MADRID — Thursday, downtown Madrid. A beaming Chinese youth enters a bar sporting a heavy sports bag. He pulls out plastic-covered DVDs of the next day’s big studio blockbuster bow and works the bar flagrantly. Having clinched sales, he leaves. There’s nothing particularly Spanish about this scene. What may be Spanish is its prevalence.
This month, vidtailer Blockbuster Video Espana announced the imminent closure of its 86 stores in mainland Spain. Losses for 2004 stood at E5.5 million ($6.6 million). Company estimates larger losses for 2005. Blockbuster blamed rampant piracy for its closure. Spanish figures are fuzzy, but damning.
Spain, according to a June 2005 report by the Intl. Federation of Phonographic Industries (IFPI), “is known for the most serious piracy problems in Europe,” judged not only by levels, but also the net damage wrought.
IFPI attacks music piracy. Film and TV infringement is hardly rosier. Over the last year, piracy has risen from 30% to 60% of the total Spanish DVD broadband/hard goods market, estimated Peter Smith, prexy of Universal Pictures Intl.
In comparison, U.K. piracy has risen from 25% to north of 30%. Italy reports a current 40%-50%. Why has Spanish piracy prospered?
“The Spanish market got very heavily pirated very quickly, going from 5% in 1998 to 40% nowadays, before the bonafide retail market and consumer habits could establish themselves,” says Xavier Marchand, managing director of top Brit distrib Momentum, which owns Spanish distributor Aurum. “As a result, high street and supermarket retailing is not as sophisticated as it could be. It’s a vicious cycle.”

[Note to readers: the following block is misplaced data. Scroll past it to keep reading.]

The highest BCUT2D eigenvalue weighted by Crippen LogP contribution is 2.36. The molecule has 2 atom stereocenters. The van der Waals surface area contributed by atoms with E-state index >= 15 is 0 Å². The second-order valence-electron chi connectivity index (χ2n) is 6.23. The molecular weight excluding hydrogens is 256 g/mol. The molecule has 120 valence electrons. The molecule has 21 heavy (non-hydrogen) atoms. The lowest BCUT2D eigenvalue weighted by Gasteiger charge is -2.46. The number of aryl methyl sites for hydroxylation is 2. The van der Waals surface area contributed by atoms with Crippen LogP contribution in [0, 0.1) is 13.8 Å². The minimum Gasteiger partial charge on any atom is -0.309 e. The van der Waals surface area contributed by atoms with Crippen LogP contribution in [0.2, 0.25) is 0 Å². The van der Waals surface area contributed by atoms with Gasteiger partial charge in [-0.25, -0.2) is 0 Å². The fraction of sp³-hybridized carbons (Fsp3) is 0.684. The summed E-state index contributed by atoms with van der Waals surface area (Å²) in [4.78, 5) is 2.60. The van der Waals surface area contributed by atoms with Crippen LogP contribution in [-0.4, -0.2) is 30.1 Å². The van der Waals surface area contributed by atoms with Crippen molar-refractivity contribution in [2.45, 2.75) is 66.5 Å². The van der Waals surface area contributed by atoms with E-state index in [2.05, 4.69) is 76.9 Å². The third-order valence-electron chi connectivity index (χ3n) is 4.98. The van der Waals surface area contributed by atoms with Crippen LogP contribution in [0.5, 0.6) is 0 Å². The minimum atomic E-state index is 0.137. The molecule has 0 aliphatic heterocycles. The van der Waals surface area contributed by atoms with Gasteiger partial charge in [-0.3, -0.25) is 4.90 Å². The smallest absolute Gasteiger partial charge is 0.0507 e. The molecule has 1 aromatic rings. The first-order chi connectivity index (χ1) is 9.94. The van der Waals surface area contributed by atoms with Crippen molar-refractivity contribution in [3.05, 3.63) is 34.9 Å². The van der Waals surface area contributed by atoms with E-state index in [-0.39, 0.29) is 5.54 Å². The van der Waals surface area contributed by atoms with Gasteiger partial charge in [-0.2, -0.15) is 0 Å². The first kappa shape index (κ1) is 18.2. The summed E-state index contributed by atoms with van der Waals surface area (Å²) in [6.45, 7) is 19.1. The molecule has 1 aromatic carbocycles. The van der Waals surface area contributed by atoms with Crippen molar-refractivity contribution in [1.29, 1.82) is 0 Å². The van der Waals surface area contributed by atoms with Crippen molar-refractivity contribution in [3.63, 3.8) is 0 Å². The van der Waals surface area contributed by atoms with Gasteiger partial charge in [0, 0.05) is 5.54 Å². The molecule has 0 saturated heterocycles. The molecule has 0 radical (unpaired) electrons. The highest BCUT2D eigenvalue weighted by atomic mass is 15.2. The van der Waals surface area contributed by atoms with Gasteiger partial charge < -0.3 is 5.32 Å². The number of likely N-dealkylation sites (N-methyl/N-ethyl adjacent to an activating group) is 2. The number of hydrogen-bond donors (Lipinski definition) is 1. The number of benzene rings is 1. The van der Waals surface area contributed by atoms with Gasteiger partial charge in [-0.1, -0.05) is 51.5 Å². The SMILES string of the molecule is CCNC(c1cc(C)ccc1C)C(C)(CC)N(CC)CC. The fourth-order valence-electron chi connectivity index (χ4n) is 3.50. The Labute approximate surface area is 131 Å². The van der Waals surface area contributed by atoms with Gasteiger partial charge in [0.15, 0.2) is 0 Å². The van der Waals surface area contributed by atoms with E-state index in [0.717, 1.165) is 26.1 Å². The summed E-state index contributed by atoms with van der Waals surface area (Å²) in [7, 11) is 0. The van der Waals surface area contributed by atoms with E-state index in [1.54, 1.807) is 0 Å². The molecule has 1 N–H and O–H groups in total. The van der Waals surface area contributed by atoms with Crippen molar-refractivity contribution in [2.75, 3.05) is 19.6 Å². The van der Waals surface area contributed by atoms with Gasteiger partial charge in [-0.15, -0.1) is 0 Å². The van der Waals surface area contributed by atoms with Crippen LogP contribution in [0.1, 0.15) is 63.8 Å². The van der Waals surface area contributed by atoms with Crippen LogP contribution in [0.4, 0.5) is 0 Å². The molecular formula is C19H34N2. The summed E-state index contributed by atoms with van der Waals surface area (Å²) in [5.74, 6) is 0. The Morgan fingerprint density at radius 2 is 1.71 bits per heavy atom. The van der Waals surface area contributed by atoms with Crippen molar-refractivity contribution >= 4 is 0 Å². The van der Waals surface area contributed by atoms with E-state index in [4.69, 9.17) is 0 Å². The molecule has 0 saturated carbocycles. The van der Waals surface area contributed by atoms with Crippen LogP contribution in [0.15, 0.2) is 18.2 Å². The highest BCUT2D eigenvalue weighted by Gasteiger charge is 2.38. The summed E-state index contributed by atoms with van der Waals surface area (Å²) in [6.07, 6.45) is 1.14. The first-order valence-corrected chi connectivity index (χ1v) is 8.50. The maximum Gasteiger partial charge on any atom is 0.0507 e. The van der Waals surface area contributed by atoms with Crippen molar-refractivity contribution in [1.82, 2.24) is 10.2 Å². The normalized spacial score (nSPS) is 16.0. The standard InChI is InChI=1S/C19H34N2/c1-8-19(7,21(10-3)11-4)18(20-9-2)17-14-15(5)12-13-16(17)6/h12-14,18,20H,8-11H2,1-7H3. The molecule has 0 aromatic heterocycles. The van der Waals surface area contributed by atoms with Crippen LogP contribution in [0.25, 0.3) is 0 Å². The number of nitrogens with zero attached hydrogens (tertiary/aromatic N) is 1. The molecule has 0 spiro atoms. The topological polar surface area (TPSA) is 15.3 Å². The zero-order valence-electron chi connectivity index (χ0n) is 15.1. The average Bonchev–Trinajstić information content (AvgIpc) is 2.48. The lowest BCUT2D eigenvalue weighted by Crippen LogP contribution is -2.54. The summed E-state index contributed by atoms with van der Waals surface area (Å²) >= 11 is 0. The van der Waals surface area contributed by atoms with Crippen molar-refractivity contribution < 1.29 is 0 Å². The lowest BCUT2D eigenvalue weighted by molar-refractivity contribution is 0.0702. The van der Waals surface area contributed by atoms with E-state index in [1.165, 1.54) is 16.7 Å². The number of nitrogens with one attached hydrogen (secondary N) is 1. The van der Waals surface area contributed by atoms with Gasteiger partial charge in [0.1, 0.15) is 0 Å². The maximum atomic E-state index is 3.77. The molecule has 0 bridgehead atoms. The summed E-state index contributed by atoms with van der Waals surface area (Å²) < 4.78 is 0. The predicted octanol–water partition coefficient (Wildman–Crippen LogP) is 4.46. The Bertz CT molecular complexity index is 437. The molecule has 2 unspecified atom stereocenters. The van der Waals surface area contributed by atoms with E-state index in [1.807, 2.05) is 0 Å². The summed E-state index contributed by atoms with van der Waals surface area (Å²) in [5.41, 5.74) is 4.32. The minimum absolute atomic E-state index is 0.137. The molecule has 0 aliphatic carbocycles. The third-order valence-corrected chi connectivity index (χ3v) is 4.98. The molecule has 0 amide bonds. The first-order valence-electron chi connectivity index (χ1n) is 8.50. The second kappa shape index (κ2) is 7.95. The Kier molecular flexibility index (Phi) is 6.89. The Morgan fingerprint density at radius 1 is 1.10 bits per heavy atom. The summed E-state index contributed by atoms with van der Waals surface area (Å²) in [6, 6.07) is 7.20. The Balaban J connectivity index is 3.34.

Spain’s immigrant population mushroomed from 920,000 in 2000 to 3.5 million by 2005, and with job opportunities scarce, they turned to piracy. “Spanish authorities thought it was better for illegal immigrants to sell bootlegged discs than pursue other illicit activities,” says Antonio Guisasola, prexy of Spanish music producers assn. Promusicae.
Cultural factors also play a part.
Spaniards have scant respect for much petty authority. Non-criminal offenses — smoking bans, double-parking — are only now being frowned upon, and punished. Tentpoles and family pics survive piracy slightly better. Marchand cites the case of the Aurum-distribbed “The Lord of the Rings.”
But the situation could be looking up.
“From 2003, Spanish authorities have taken piracy more seriously, realizing it hardly furthered immigrants’ integration,” Guisasola says.
Backed by Barcelona and Madrid municipal authorities, over Christmas, Spanish police began to harass “top manta” pirates — street vendors selling new releases on blankets. In Barcelona, buyers were summarily fined.
Per Jose Manuel Tourne, director general of Spain’s Anti-Piracy Federation, 80% of “top manta” trade has now disappeared from Madrid and Barcelona. The move comes, however, as Spanish online piracy builds, powered by booming ADSL penetration, 24.5% by mid-2005. “In other countries such as Germany, there’s much better online legislation and enforcement,” says MPA anti-piracy VP Brendan Hudson.
Spain threatens to remain a pirate’s haven.